Tuesday, October 2, 2012

"E.T.: The Extra-Terrestrial" Still a Wonder

TRASH IN MY EYE No. 76 (of 2012) by Leroy Douresseaux


E.T.: The Extra-Terrestrial (1982)
Running time: 115 minutes (1 hour, 55 minutes)
MPAA – PG
DIRECTOR: Steven Spielberg
WRITER: Melissa Mathison
PRODUCERS: Kathleen Kennedy and Steven Spielberg
CINEMATOGRAPHER: Allen Daviau (D.o.P.)
EDITOR: Carol Littleton
COMPOSER: John Williams
Academy Award winner

SCIENCE FICTION/FANTASY/DRAMA

Starring: Henry Thomas, Dee Wallace, Robert MacNaughton, Drew Barrymore, and Peter Coyote

This year marks the 30th anniversary of the first release of E.T.: The Extra-Terrestrial to theatres (specifically June 11, 1982). E.T.: The Extra-Terrestrial is the story of an alienated boy and the stranded alien from another world he befriends. The boy must be brave if he is to help the extraterrestrial avoid authorities until he is rescued by his kin. Directed by Steven Spielberg, this Academy Award-winning, science fiction and fantasy drama surpassed Star Wars as the highest-grossing film of all time, and it held that record for ten years until another Spielberg film, Jurassic Park, surpassed it.

E.T.: The Extra-Terrestrial opens in a lush California forest where a group of diminutive aliens collect plant samples. One of them is mistakenly left behind and makes his way to a suburb near the forest. There, he takes up residence in a backyard shed, where he is found by 10-year-old Elliot (Henry Thomas). Elliot lives in a two-story home with his recently divorced mother, Mary (Dee Wallace); his older brother, 16-year-old Michael (Robert MacNaughton), and his little sister, 5-year-old Gertie (Drew Barrymore).

Elliot names his extraterrestrial foundling, “E.T.” Elliot and his siblings hide E.T. in their home, but Elliot soon discovers that in order to protect his friend, he must help him find a way home (“E.T. phone home”).

I had not watched E.T.: The Extra-Terrestrial in its entirety since I first saw it 30 years ago, back in June 1982. With the release of an anniversary edition Blu-ray, I decided to watch it again, and I’m simply amazed and flabbergasted. Over the years, I always thought that if I watched E.T. again that I might still like the movie, but certainly not as much as I did the first time I saw it. And I was quite taken with it back in ’82. I was practically heartbroken when it lost the best picture Oscar to Gandhi. In fact, I even thought that I might not like E.T. if I watched it again.

As Sir Richard Attenborough, the Oscar-winning director and producer of Gandhi once said, E.T. is inventive, powerful, and wonderful. There is a sense of magic and wonder that permeates the film, infused by Steven Spielberg, who spins this story as if he were part magical storyteller and part wizard. He pulls from his bag of tricks and makes everything work by using the magic of movies.

The film’s most famous sequence is probably the one in which Elliot and E.T. fly to the forest on Elliot’s bike. One of the moments in that sequence has the bike passing in front of a full moon, which has become an iconic moment in cinematic history. Actually, the great moment of magic in E.T. for me is when E.T., Elliot, Michael and their friends are on their bikes on the run from pursuing police. When it seems as if they have reached a dead end, E.T. uses his telekinesis to lift the bikes in the air towards the forest.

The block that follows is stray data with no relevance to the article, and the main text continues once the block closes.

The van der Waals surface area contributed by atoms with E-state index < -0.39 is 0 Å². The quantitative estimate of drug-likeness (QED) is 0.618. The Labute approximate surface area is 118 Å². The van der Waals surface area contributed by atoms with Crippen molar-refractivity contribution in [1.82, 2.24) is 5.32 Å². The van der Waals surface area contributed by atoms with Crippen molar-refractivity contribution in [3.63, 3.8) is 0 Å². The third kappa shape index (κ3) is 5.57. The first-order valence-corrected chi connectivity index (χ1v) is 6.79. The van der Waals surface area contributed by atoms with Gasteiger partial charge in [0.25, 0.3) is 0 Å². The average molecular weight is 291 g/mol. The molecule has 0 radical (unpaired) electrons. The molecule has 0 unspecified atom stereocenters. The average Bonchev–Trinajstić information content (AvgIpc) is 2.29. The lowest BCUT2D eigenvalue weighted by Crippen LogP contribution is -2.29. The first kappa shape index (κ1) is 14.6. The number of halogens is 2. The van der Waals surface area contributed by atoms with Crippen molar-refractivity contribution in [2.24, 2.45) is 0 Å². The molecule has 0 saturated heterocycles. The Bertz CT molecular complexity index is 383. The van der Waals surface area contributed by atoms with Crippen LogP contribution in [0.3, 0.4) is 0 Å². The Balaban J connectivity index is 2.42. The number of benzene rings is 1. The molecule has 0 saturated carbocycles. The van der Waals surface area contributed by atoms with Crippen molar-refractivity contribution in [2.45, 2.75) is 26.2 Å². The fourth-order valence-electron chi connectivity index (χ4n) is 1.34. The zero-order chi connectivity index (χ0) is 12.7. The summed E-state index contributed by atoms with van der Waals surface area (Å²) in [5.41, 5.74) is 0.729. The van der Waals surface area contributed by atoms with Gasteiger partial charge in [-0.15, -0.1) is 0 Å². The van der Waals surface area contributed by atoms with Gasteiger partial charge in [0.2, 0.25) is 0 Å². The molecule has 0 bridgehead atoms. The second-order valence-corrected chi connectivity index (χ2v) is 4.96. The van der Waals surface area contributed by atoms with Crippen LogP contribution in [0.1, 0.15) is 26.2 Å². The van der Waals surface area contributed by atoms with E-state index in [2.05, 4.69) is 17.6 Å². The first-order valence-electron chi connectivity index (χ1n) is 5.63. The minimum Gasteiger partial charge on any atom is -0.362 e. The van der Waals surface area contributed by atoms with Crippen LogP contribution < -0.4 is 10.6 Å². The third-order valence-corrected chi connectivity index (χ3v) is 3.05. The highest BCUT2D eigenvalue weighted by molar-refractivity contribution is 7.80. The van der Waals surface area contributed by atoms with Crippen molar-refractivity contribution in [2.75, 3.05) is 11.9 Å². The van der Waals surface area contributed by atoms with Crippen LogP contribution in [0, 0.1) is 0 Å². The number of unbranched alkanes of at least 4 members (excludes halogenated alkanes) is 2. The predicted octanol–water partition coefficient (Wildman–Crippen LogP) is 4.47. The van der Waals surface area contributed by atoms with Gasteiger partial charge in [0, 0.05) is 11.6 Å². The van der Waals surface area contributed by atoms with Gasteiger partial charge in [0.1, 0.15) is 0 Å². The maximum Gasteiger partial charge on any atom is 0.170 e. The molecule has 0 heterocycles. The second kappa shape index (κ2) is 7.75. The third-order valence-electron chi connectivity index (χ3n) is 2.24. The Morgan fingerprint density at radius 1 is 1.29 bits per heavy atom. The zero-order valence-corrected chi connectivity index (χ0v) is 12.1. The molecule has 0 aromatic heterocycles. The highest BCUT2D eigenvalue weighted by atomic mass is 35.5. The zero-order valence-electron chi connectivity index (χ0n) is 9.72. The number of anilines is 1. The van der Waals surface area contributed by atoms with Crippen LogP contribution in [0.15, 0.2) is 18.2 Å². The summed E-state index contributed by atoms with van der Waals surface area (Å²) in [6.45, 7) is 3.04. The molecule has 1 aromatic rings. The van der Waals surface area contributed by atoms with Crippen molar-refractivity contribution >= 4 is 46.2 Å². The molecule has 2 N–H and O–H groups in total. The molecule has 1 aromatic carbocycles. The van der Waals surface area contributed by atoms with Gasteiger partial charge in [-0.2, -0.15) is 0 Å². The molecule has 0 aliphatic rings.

When I watched the movie recently, I knew that scene was coming; yet seeing it again, I lost my breath for a moment. This is a spellbinding sequence that still blows my mind and even makes my eyes a little misty. Yep, E.T.: The Extra-Terrestrial is still magical. God willing, I’ll watch it in another 30 years and see if I’m still spellbound.

9 of 10
A+

NOTES:
1983 Academy Awards: 4 wins: “Best Effects, Sound Effects Editing” (Charles L. Campbell and Ben Burtt), “Best Effects, Visual Effects” (Carlo Rambaldi, Dennis Muren, and Kenneth Smith), “Best Music, Original Score” (John Williams), and “Best Sound” (Robert Knudson, Robert Glass, Don Digirolamo, and Gene S. Cantamessa); 5 nominations: “Best Picture” (Steven Spielberg and Kathleen Kennedy), “Best Cinematography” (Allen Daviau), “Best Director” (Steven Spielberg), “Best Film Editing” (Carol Littleton), and “Best Writing, Screenplay Written Directly for the Screen” (Melissa Mathison)

1983 BAFTA Awards: 1 win: “Best Score” (John Williams); 11 nominations: “Best Direction” (Steven Spielberg), “Best Film” (Steven Spielberg and Kathleen Kennedy), “Best Cinematography” (Allen Daviau), “Best Film Editing” (Carol Littleton), “Best Make Up Artist” (Robert Sidell), “Best Production Design/Art Direction” (James D. Bissell), “Best Screenplay” (Melissa Mathison), “Best Sound” (Charles L. Campbell, Gene S. Cantamessa, Robert Knudson, Robert Glass, and Don Digirolamo), “Best Special Visual Effects” (Dennis Muren and Carlo Rambaldi), “Most Outstanding Newcomer to Leading Film Roles” (Drew Barrymore), and “Most Outstanding Newcomer to Leading Film Roles” (Henry Thomas)

1983 Golden Globes, USA: 2 wins: “Best Motion Picture – Drama” and “Best Original Score - Motion Picture” (John Williams); 3 nominations: “Best Director - Motion Picture” (Steven Spielberg), “Best Screenplay - Motion Picture” (Melissa Mathison) and “New Star of the Year in a Motion Picture – Male” (Henry Thomas)

Tuesday, October 02, 2012


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